By Serena Gordon
FRIDAY, Feb. 23, 2018 (HealthDay News) -- A type 2 diabetes diagnosis that comes early in life carries a deadly load of health risks, new research shows.
It was associated with a 60 percent higher relative risk of dying from heart disease or stroke. Not only that, it was linked to almost a 30 percent higher risk of death from any cause, though a lower risk of dying from cancer was seen.
"Type 2 diabetes in young people is somewhat aggressive and leads to higher mortality," said study co-author Dianna Magliano, head of the diabetes and population health laboratory at the Baker Heart and Diabetes Institute in Melbourne, Australia.
The likely reason? Simply living longer with the blood sugar disease, and all of its complications, may be why.
Dr. Joel Zonszein, director of the Clinical Diabetes Center at Montefiore Medical Center in New York City, said "type 2 diabetes has evolved through the years into a different type of disease. It used to be a disease of the elderly." He was not involved with the study.
"What we see nowadays with type 2 diabetes is that it's affecting a younger population and is more aggressive. There's more weight, more lipotoxicity, more insulin resistance and more inflammation, and inflammation can cause premature cardiovascular disease," Zonszein said.
Lipotoxicity is when the fats in the blood (cholesterol) build up in places they shouldn't, such as the liver, kidneys or heart.
As for the cancer finding, Zonszein noted that cancers grow slowly and generally aren't diagnosed until people are older. He added that obesity, which is linked to type 2 diabetes, is also associated with a higher risk of many types of cancers, so the reduced risk of death found in the latest study is likely not a lasting effect.
The researchers also think the reason the younger people had fewer cancers is that it's just more common for older people to have cancer. They also suggested that because this group of younger people is being treated for type 2 diabetes, it's possible that when they do have cancer, it's getting diagnosed and treated sooner, because they're already engaged in the health care system.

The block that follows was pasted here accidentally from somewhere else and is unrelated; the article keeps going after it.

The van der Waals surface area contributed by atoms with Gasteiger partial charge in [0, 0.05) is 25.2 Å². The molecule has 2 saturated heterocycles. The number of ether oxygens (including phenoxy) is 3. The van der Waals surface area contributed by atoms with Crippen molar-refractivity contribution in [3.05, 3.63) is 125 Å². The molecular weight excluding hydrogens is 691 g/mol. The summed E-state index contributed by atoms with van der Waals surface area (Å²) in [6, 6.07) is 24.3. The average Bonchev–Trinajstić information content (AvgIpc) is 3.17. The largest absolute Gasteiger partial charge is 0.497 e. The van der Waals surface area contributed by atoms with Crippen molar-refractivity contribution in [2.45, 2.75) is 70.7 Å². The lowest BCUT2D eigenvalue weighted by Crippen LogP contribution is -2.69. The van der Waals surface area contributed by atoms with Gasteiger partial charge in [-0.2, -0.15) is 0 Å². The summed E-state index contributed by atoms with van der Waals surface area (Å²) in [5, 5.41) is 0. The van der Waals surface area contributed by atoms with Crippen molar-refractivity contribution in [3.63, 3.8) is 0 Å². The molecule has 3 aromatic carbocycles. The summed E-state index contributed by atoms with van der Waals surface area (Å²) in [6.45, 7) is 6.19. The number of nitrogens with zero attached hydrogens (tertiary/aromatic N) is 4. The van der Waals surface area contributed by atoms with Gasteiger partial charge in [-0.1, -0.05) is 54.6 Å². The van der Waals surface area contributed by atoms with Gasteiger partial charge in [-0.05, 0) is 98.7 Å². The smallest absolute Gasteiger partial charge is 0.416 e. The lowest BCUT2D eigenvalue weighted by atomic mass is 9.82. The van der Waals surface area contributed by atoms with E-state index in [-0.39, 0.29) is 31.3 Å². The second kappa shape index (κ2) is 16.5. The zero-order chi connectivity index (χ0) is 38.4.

One thing that's clear is that type 2 diabetes is on the rise, especially among younger people across the developed world. In the United States, 1.5 million people are diagnosed with diabetes each year, including more than 5,000 children with type 2 diabetes, according to the American Diabetes Association.
In Japan, the number of 6- to 12 year-olds with type 2 diabetes increased tenfold between 1976 and 1997, according to the study. In Australia, people between the ages of 10 and 39 accounted for about 9 percent of new type 2 diabetes cases in 2011, the researchers noted.
The study included nearly three-quarters of a million Australians with type 2 diabetes, examined from 1997 to 2011. The median age of the participants was about 60.
During the study time, more than 115,000 people died. Those with a type 2 diagnosis that occurred 10 years earlier (comparing people of the same age) had higher relative risks of dying from any cause or from heart disease or stroke.
The bottom line, said the researchers, is the need to prevent or at least delay the development of type 2 diabetes.
"We need to prevent individuals from getting diabetes in the first place by maintaining a healthy lifestyle. Preventing weight gain is important in the prevention of diabetes. Prevention is not just for middle-aged folks, it's for all people," Magliano said.
For those who already have the disease, Zonszein said it's important to treat risk factors for heart disease and stroke. That means getting blood sugar in a healthy range, which is more possible now with newer medications that don't cause weight gain. It also means being sure that high blood pressure and abnormal cholesterol levels are treated, he said.
"We can prolong life when we treat aggressively," Zonszein said.
The study was published Feb. 22 in Diabetologia.